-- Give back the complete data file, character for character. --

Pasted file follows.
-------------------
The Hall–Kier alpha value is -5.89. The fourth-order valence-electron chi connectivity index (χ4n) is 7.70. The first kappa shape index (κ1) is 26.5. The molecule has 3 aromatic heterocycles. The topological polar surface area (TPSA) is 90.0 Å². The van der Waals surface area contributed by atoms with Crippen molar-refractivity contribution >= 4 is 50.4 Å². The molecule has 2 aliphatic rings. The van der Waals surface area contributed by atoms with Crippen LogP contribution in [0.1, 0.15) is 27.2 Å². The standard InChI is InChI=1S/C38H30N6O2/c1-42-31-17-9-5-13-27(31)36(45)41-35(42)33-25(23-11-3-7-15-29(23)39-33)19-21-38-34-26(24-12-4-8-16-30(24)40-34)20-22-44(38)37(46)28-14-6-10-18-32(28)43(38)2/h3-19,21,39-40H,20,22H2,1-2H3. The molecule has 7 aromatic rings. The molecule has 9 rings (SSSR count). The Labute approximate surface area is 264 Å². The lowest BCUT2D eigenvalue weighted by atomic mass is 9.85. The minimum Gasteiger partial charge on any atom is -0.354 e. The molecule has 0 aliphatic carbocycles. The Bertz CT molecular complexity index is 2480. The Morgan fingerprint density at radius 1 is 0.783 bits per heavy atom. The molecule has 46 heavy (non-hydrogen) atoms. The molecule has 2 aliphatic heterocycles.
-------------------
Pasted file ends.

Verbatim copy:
The Hall–Kier alpha value is -5.89. The fourth-order valence-electron chi connectivity index (χ4n) is 7.70. The first kappa shape index (κ1) is 26.5. The molecule has 3 aromatic heterocycles. The topological polar surface area (TPSA) is 90.0 Å². The van der Waals surface area contributed by atoms with Crippen molar-refractivity contribution >= 4 is 50.4 Å². The molecule has 2 aliphatic rings. The van der Waals surface area contributed by atoms with Crippen LogP contribution in [0.1, 0.15) is 27.2 Å². The standard InChI is InChI=1S/C38H30N6O2/c1-42-31-17-9-5-13-27(31)36(45)41-35(42)33-25(23-11-3-7-15-29(23)39-33)19-21-38-34-26(24-12-4-8-16-30(24)40-34)20-22-44(38)37(46)28-14-6-10-18-32(28)43(38)2/h3-19,21,39-40H,20,22H2,1-2H3. The molecule has 7 aromatic rings. The molecule has 9 rings (SSSR count). The Labute approximate surface area is 264 Å². The lowest BCUT2D eigenvalue weighted by atomic mass is 9.85. The minimum Gasteiger partial charge on any atom is -0.354 e. The molecule has 0 aliphatic carbocycles. The Bertz CT molecular complexity index is 2480. The Morgan fingerprint density at radius 1 is 0.783 bits per heavy atom. The molecule has 46 heavy (non-hydrogen) atoms. The molecule has 2 aliphatic heterocycles.